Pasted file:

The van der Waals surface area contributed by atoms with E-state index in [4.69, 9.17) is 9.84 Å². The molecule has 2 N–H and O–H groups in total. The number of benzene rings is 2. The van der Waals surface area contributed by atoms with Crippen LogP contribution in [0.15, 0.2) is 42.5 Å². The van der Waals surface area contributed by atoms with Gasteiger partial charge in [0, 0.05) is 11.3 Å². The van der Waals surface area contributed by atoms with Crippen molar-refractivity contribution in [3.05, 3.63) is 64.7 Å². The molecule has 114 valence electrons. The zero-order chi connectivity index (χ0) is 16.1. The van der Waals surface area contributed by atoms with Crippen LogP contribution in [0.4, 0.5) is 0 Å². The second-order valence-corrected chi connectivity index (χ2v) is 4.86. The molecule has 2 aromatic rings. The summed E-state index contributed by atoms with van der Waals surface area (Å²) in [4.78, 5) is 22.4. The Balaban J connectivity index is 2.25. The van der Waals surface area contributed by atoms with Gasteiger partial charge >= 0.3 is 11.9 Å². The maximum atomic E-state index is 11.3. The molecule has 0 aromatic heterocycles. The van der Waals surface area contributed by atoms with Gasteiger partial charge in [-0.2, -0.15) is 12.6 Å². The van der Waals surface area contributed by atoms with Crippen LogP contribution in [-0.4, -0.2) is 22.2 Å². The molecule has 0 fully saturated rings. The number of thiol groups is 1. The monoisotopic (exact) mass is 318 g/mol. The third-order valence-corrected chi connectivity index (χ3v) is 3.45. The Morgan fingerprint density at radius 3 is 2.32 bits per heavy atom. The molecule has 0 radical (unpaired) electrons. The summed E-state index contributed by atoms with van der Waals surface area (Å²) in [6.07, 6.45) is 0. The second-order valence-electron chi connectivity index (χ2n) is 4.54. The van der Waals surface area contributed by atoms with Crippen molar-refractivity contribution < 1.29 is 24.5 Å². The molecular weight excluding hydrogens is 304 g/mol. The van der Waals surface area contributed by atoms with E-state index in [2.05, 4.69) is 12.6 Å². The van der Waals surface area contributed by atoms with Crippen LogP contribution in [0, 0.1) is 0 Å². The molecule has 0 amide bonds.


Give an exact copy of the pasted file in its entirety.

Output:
The van der Waals surface area contributed by atoms with E-state index in [4.69, 9.17) is 9.84 Å². The molecule has 2 N–H and O–H groups in total. The number of benzene rings is 2. The van der Waals surface area contributed by atoms with Crippen LogP contribution in [0.15, 0.2) is 42.5 Å². The van der Waals surface area contributed by atoms with Gasteiger partial charge in [0, 0.05) is 11.3 Å². The van der Waals surface area contributed by atoms with Crippen molar-refractivity contribution in [3.05, 3.63) is 64.7 Å². The molecule has 114 valence electrons. The zero-order chi connectivity index (χ0) is 16.1. The van der Waals surface area contributed by atoms with Crippen LogP contribution in [0.4, 0.5) is 0 Å². The second-order valence-corrected chi connectivity index (χ2v) is 4.86. The molecule has 2 aromatic rings. The summed E-state index contributed by atoms with van der Waals surface area (Å²) in [4.78, 5) is 22.4. The Balaban J connectivity index is 2.25. The van der Waals surface area contributed by atoms with Gasteiger partial charge >= 0.3 is 11.9 Å². The maximum atomic E-state index is 11.3. The molecule has 0 aromatic heterocycles. The van der Waals surface area contributed by atoms with Gasteiger partial charge in [-0.2, -0.15) is 12.6 Å². The van der Waals surface area contributed by atoms with Crippen LogP contribution in [-0.4, -0.2) is 22.2 Å². The molecule has 0 fully saturated rings. The number of thiol groups is 1. The monoisotopic (exact) mass is 318 g/mol. The third-order valence-corrected chi connectivity index (χ3v) is 3.45. The Morgan fingerprint density at radius 3 is 2.32 bits per heavy atom. The molecule has 0 radical (unpaired) electrons. The summed E-state index contributed by atoms with van der Waals surface area (Å²) in [6.07, 6.45) is 0. The second-order valence-electron chi connectivity index (χ2n) is 4.54. The van der Waals surface area contributed by atoms with Crippen molar-refractivity contribution < 1.29 is 24.5 Å². The molecular weight excluding hydrogens is 304 g/mol. The van der Waals surface area contributed by atoms with E-state index in [2.05, 4.69) is 12.6 Å². The van der Waals surface area contributed by atoms with Crippen LogP contribution in [0, 0.1) is 0 Å². The molecule has 0 amide bonds.